Abaire’s got the knack for relishing in the tumult of the family dynamic after firing off the brilliant Rabbit Hole. If he can relocate the tension from a melodrama to horror then the script’s got potential to live up to the original. Rumours recently surfaced that Raimi would also direct. While this is probably the wishful thinking of an overactive rumour mill – it’s still an exciting glimpse at what could be the second cracking collaboration on Poltergeist.

3. Martyrs

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French extremist cinema has yielded tons of clever, gory and unique titles, none as outstanding and shout-at-the-TV-inducing as Martyrs though. The nearest Hollywood equivalent would most likely be the original Saw, which meshed philosophical musings about man’s existential dilemma (sort of) with gut-wrenching torture. Martyrs poses similar questions, frames them in a genius plot and ups the violence. You should rent it now, hence no more story discussion.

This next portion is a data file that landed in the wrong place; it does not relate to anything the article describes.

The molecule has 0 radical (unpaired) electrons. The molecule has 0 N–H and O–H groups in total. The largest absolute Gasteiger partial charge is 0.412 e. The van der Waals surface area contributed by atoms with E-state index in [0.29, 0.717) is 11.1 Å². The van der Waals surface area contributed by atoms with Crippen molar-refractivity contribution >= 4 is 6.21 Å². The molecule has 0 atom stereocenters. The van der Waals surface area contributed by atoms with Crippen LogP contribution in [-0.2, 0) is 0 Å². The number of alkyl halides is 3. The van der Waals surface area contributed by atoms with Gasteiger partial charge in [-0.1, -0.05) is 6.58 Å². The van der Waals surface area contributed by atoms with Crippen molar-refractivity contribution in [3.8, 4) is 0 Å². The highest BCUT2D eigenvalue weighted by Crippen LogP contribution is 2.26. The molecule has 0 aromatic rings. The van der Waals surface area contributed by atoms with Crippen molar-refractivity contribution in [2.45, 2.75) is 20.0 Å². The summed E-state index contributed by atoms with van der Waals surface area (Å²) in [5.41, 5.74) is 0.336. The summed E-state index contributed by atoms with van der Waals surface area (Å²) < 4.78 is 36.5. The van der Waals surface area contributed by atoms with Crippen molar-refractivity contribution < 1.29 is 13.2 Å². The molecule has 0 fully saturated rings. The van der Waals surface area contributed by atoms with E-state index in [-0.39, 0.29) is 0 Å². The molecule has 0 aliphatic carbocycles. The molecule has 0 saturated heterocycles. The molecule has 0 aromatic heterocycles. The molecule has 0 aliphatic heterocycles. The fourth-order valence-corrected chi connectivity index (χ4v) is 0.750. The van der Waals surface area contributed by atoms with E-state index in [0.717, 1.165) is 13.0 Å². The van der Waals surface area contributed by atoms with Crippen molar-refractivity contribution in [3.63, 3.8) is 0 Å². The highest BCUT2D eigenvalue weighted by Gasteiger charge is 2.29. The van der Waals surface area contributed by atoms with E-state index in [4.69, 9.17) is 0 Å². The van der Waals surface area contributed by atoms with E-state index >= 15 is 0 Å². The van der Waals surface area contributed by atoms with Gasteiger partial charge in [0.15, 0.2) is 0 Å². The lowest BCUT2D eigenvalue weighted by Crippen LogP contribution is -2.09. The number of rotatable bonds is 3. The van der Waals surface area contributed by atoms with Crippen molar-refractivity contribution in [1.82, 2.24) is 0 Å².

Unfortunately, the remake is to be directed by Daniel Stamm who helmed the insipid The Last Exorcism. When interviewed in 2010, Stamm made public his wishes to tag on a hopeful endnote onto the film to dismiss the nihilism of the original. Well that’s a bit like trying to outwit a xenomorph with a bucket of soapy water. By diluting that which lent the original strength pretty much guarantees the remake will have its backbone replaced with something less gritty. Like a jam sandwich.

On the plus side, when interviewed about the project in 2010, Stamm dismissed rumours that Kristen Stewart was to star but no other actors have been confirmed. Mark L. Smith, writer of Vacancy is also on board to pen the script.

Martyrs is still in development.

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2. Suspiria

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The refreshing notion of the Dario Argento giallo classic is that upon viewing, you find yourself terrified and you can’t pinpoint why. Suspiria’s moodscape of the bizarre and brutal casts quite the spell – and can also lead to a life-long fear of private schools.